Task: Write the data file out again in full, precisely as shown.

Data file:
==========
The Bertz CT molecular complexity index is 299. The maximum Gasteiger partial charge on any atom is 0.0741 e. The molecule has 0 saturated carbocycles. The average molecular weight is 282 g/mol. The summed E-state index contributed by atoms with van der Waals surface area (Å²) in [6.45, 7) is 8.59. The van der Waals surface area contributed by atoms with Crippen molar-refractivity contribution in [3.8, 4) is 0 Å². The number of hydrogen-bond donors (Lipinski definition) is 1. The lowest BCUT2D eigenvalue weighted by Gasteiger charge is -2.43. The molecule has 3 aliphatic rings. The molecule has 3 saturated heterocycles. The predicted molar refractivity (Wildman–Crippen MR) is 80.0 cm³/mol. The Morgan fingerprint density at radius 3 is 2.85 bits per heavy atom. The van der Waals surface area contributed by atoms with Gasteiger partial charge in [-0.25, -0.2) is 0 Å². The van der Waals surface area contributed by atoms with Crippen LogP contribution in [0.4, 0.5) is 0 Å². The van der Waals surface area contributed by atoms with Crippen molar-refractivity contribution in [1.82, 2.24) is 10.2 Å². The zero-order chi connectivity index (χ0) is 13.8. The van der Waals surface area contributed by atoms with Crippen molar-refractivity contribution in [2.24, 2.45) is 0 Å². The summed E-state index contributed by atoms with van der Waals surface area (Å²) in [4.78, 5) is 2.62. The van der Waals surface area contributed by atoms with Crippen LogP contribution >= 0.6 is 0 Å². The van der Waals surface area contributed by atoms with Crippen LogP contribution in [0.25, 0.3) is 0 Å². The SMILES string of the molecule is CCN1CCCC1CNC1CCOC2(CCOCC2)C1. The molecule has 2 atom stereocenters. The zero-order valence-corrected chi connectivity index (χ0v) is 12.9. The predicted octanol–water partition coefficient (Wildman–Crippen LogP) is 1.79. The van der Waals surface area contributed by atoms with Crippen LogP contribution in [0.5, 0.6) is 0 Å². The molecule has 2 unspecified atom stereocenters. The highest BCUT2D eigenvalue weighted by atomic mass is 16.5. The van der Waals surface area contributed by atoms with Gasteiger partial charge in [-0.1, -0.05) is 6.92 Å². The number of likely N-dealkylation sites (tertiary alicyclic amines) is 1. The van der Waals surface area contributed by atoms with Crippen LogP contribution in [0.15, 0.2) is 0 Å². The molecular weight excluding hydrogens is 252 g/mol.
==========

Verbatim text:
The Bertz CT molecular complexity index is 299. The maximum Gasteiger partial charge on any atom is 0.0741 e. The molecule has 0 saturated carbocycles. The average molecular weight is 282 g/mol. The summed E-state index contributed by atoms with van der Waals surface area (Å²) in [6.45, 7) is 8.59. The van der Waals surface area contributed by atoms with Crippen molar-refractivity contribution in [3.8, 4) is 0 Å². The number of hydrogen-bond donors (Lipinski definition) is 1. The lowest BCUT2D eigenvalue weighted by Gasteiger charge is -2.43. The molecule has 3 aliphatic rings. The molecule has 3 saturated heterocycles. The predicted molar refractivity (Wildman–Crippen MR) is 80.0 cm³/mol. The Morgan fingerprint density at radius 3 is 2.85 bits per heavy atom. The van der Waals surface area contributed by atoms with Gasteiger partial charge in [-0.25, -0.2) is 0 Å². The van der Waals surface area contributed by atoms with Crippen LogP contribution in [0.4, 0.5) is 0 Å². The van der Waals surface area contributed by atoms with Crippen molar-refractivity contribution in [1.82, 2.24) is 10.2 Å². The zero-order chi connectivity index (χ0) is 13.8. The van der Waals surface area contributed by atoms with Crippen molar-refractivity contribution in [2.24, 2.45) is 0 Å². The summed E-state index contributed by atoms with van der Waals surface area (Å²) in [4.78, 5) is 2.62. The van der Waals surface area contributed by atoms with Crippen LogP contribution >= 0.6 is 0 Å². The van der Waals surface area contributed by atoms with Crippen LogP contribution in [0.25, 0.3) is 0 Å². The SMILES string of the molecule is CCN1CCCC1CNC1CCOC2(CCOCC2)C1. The molecule has 2 atom stereocenters. The zero-order valence-corrected chi connectivity index (χ0v) is 12.9. The predicted octanol–water partition coefficient (Wildman–Crippen LogP) is 1.79. The van der Waals surface area contributed by atoms with Crippen LogP contribution in [0.5, 0.6) is 0 Å². The molecule has 2 unspecified atom stereocenters. The highest BCUT2D eigenvalue weighted by atomic mass is 16.5. The van der Waals surface area contributed by atoms with Gasteiger partial charge in [-0.1, -0.05) is 6.92 Å². The number of likely N-dealkylation sites (tertiary alicyclic amines) is 1. The van der Waals surface area contributed by atoms with Crippen LogP contribution in [0.15, 0.2) is 0 Å². The molecular weight excluding hydrogens is 252 g/mol.